Acceptance into Annual International Representational Exhibition (AIRE)

I was thrilled yesterday to receive acceptance of two of my submissions into this year’s AIRE exhibit at the Federation of Canadian Artists (FCA). This show is one of the most competitive of the year, and it is an honour to have two works included.

This one, Twilight at the Flying U, was inspired by a very fuzzy and poorly lit photo I snapped on my phone during an early evening horse-drawn wagon ride at the Flying U horse ranch (www.flyingu.com) in the Cariboo region of BC. I was attending a 5-day plein air retreat sponsored by the FCA and enjoying every minute of my experience, but this wagon ride was truly a highlight. After the sun set behind the rolling hills, the moon appeared, and the sky turned a brilliant sapphire blue. In the distance, one of the horse ponds glimmered silver. Magical light! This piece will be in the AIRE physical show at the Federation Gallery (Granville Island, Vancouver, BC) from Oct 9-28.

  Twilight at the Flying U  16 x 20 oil on deep canvas framed $600

Twilight at the Flying U 16 x 20 oil on deep canvas framed $600

The piece also represents a couple of recent experiments. I’ve been working almost exclusively in oils lately, determined to build up my skills to my desired level. At the end of the painting day, there are inevitably a few blobs of paint left on my glass palette beside the easel, along with some leftover Liquin medium (which thins the paint a little and also helps it dry more quickly). Rather than discard these, I’ve been mixing them into a pile of dark and a pile of light value ‘neutral’ colours and then using a wide metal putty knife to scoop, scrape, and spread these two values into abstract shapes on a clean canvas. The use of the putty knife—a new technique for me— ensures that I make only broad shapes rather than details or recognizable objects.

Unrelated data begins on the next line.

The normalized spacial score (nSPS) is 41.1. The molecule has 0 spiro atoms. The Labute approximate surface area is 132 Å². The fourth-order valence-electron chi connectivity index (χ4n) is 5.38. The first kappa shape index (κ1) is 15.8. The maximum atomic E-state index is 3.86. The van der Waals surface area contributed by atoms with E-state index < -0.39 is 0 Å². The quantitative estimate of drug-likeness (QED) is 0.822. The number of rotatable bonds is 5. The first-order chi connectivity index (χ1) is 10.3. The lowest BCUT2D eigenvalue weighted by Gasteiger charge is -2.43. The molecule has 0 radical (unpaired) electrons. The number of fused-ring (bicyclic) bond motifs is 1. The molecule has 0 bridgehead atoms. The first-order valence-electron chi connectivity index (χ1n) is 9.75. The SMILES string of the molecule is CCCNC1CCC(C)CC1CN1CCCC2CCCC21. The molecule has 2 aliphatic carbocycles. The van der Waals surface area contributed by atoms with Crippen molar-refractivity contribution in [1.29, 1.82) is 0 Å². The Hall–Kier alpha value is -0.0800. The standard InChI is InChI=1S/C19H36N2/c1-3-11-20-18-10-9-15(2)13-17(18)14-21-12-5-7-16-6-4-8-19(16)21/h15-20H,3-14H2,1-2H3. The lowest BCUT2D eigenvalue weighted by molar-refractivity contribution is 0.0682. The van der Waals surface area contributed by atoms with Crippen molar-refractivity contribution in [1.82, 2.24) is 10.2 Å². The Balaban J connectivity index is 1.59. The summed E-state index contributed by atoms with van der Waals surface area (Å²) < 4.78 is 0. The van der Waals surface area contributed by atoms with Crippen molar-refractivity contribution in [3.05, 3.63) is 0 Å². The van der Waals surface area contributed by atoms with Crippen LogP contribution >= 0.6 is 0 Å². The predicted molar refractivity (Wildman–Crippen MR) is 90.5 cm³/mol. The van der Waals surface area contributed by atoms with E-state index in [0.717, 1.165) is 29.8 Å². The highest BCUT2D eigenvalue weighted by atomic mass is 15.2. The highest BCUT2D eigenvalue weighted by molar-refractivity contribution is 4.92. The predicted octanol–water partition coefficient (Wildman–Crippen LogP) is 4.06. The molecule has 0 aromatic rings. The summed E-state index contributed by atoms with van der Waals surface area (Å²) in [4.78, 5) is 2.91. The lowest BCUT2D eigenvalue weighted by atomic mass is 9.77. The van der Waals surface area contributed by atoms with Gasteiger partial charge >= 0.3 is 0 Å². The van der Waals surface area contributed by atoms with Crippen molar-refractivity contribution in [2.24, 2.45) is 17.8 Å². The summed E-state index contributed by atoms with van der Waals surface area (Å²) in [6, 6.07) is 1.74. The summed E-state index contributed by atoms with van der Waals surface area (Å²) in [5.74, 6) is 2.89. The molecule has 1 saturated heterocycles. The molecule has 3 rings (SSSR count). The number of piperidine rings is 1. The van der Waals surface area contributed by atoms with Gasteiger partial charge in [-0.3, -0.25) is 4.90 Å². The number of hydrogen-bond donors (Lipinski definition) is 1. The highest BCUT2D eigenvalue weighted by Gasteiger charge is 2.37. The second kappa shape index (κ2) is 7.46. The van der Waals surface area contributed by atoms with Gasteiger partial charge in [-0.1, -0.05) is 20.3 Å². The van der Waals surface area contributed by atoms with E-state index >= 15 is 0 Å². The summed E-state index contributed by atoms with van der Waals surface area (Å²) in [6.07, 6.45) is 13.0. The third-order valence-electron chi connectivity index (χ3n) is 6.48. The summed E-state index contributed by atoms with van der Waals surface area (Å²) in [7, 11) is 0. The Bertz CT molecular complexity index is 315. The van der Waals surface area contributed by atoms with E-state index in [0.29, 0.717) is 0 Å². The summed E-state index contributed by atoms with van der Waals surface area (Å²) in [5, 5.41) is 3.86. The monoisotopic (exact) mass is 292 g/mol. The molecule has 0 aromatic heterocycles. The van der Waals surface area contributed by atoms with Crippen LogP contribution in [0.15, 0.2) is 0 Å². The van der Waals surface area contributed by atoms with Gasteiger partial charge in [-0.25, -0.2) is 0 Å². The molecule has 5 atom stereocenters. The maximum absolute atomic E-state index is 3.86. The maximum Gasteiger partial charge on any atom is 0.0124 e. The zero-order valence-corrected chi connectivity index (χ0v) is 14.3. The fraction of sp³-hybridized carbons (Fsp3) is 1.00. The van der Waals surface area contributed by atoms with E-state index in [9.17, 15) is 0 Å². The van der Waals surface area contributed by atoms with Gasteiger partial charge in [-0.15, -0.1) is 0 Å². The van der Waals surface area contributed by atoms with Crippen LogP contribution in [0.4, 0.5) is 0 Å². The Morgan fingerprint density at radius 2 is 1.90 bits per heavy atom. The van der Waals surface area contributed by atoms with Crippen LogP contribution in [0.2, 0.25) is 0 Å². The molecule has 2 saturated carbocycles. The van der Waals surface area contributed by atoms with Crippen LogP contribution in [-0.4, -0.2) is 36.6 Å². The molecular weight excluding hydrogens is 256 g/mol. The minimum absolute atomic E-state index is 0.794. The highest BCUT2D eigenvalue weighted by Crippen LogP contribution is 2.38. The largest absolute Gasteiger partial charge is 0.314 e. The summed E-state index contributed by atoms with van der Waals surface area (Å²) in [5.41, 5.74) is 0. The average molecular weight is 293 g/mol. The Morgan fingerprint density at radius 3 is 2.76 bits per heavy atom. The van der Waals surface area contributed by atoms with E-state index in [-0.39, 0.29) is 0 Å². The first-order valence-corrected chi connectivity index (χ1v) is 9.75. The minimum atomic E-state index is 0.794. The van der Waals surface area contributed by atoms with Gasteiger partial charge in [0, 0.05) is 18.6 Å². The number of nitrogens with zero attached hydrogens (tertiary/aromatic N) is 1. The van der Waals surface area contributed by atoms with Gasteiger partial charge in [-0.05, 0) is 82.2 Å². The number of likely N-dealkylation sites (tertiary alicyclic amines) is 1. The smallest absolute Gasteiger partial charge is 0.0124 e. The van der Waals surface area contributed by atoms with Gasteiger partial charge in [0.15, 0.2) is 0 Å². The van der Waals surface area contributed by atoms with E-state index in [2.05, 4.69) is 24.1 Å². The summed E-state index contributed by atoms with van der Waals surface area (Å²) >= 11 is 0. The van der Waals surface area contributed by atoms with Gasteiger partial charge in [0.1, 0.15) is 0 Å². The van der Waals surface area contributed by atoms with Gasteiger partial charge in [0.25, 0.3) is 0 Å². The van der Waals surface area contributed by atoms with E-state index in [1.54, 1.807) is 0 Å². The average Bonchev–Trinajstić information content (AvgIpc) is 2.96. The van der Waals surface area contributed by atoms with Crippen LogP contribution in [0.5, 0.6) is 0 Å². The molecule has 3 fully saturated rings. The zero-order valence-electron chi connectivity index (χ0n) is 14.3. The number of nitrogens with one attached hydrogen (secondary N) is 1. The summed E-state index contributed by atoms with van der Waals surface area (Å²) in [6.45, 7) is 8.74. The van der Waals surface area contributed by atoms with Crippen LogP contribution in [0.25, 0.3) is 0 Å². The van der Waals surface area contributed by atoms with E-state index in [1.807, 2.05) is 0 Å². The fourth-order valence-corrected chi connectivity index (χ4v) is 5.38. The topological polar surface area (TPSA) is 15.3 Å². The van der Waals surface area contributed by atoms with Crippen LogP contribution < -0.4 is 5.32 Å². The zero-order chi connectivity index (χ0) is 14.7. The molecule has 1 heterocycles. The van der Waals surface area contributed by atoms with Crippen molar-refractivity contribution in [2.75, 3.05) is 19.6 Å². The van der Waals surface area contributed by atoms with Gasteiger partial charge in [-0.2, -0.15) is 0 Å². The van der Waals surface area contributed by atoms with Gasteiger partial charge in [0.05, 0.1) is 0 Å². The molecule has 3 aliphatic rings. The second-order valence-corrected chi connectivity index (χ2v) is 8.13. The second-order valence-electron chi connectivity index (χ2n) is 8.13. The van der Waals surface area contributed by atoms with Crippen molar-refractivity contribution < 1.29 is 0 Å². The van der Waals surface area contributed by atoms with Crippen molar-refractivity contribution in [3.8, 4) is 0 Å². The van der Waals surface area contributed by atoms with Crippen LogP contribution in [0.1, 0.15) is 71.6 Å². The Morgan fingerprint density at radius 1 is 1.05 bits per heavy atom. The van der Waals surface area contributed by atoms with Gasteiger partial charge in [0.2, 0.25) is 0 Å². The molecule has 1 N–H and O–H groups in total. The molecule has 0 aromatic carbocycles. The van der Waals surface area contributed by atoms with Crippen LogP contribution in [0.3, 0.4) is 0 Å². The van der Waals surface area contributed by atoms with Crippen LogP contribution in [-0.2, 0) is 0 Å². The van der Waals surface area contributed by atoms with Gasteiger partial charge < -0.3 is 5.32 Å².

The next morning, this underpainting is dry enough to begin a second coat of paint, and the value study is a ‘kickstart’ to a new composition. In this case, the dark warm value (mostly umber) was easily shaped into the dim fields of the pasture, and the lighter cool value (mostly indigo) morphed into the glowing sky. With very few details, the mood and landforms appeared. The final touch was the luminous moon, created with a judicious thumbprint of pale yellow paint. I was pleased with the result, as I feel it has captured my experience of the moment. It just goes to show—even a poor photo can inspire a successful piece!

The second accepted piece, Solstice Shine, below, is another unexpected success story. I originally painted this piece about three years ago, based on some photos taken during a Boxing Day hike through a local forest. It turned out ‘okay’—you know how that happens, a piece will be acceptable but somehow be lacking the ‘magic’ we’re always chasing. I stashed it away in my storage rack and essentially forgot about it. Then a few weeks ago I happened upon it while looking for something else, and pulled it out again. I still liked the composition and the subject matter; I was happy with the rendering of the objects in the scene. What, then, was missing? It seemed to me that it was a problem both with values (too many middle tones) and temperature (somehow too warm for the season I was portraying). I decided to sleep on the problem, as I often do. My sleeping brain works away and I often wake up with a solution—and I did this time, too!


  Solstice Shine,  24 x 24, oil on panel, framed $900

Solstice Shine, 24 x 24, oil on panel, framed $900

The answer came in a vision of the scene cloaked in snow. I live on the very temperate Sunshine Coast, and even on Boxing Day (Dec 26th) there was no snow to be found in the actual scene. However, adding snow would solve both of the perceived problems—it would add lighter values and a cooler hue. Sure enough, as soon as I spread the blue hue over the snow-in-shadow area, the painting improved. And when I judiciously added both bright white and warm white highlights on branches and across a selected area of the path—well, the painting suddenly came alive! There was that missing magic! The lesson: don’t give up on the ‘almost-made-it’ ones—but don’t frame them until you’ve fixed the problems, either! This piece was accepted for the extended online AIRE show, and will be seen on the FCA website during the AIRE exhibition.

Acceptance into this show completes the required seven acceptances for me to apply for the next level of membership in the FCA (Associate Member), which I plan to do in 2019. Wish me luck!